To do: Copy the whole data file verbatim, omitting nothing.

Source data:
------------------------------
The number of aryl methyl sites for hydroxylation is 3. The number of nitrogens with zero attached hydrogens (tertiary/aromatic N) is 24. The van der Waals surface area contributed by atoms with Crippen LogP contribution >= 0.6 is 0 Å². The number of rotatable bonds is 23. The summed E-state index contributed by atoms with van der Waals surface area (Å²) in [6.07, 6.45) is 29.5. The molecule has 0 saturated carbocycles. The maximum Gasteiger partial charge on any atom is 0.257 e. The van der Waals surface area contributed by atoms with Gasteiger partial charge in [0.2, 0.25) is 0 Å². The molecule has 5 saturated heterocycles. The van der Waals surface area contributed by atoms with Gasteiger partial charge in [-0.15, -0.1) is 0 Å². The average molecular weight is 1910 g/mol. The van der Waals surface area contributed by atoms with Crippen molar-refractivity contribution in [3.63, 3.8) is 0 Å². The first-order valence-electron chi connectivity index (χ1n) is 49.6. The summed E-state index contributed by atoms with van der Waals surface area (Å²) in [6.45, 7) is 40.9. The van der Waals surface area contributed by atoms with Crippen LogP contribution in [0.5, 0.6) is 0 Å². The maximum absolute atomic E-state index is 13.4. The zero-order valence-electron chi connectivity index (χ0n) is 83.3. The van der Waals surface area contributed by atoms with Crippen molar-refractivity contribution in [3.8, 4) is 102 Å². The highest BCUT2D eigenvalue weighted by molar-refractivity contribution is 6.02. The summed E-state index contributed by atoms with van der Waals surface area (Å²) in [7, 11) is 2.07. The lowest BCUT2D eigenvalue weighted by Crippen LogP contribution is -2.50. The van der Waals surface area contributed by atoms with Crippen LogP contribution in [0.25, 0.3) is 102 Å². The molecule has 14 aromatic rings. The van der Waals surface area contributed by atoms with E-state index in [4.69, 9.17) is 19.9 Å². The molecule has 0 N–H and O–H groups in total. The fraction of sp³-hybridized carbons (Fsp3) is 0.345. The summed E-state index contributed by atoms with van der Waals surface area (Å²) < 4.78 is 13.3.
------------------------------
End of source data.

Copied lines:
The number of aryl methyl sites for hydroxylation is 3. The number of nitrogens with zero attached hydrogens (tertiary/aromatic N) is 24. The van der Waals surface area contributed by atoms with Crippen LogP contribution >= 0.6 is 0 Å². The number of rotatable bonds is 23. The summed E-state index contributed by atoms with van der Waals surface area (Å²) in [6.07, 6.45) is 29.5. The molecule has 0 saturated carbocycles. The maximum Gasteiger partial charge on any atom is 0.257 e. The van der Waals surface area contributed by atoms with Gasteiger partial charge in [0.2, 0.25) is 0 Å². The molecule has 5 saturated heterocycles. The van der Waals surface area contributed by atoms with Gasteiger partial charge in [-0.15, -0.1) is 0 Å². The average molecular weight is 1910 g/mol. The van der Waals surface area contributed by atoms with Crippen molar-refractivity contribution in [3.63, 3.8) is 0 Å². The first-order valence-electron chi connectivity index (χ1n) is 49.6. The summed E-state index contributed by atoms with van der Waals surface area (Å²) in [6.45, 7) is 40.9. The van der Waals surface area contributed by atoms with Crippen LogP contribution in [0.5, 0.6) is 0 Å². The maximum absolute atomic E-state index is 13.4. The zero-order valence-electron chi connectivity index (χ0n) is 83.3. The van der Waals surface area contributed by atoms with Crippen molar-refractivity contribution in [3.8, 4) is 102 Å². The highest BCUT2D eigenvalue weighted by molar-refractivity contribution is 6.02. The summed E-state index contributed by atoms with van der Waals surface area (Å²) in [7, 11) is 2.07. The lowest BCUT2D eigenvalue weighted by Crippen LogP contribution is -2.50. The van der Waals surface area contributed by atoms with Crippen LogP contribution in [0.25, 0.3) is 102 Å². The molecule has 14 aromatic rings. The van der Waals surface area contributed by atoms with E-state index in [4.69, 9.17) is 19.9 Å². The molecule has 0 N–H and O–H groups in total. The fraction of sp³-hybridized carbons (Fsp3) is 0.345. The summed E-state index contributed by atoms with van der Waals surface area (Å²) < 4.78 is 13.3.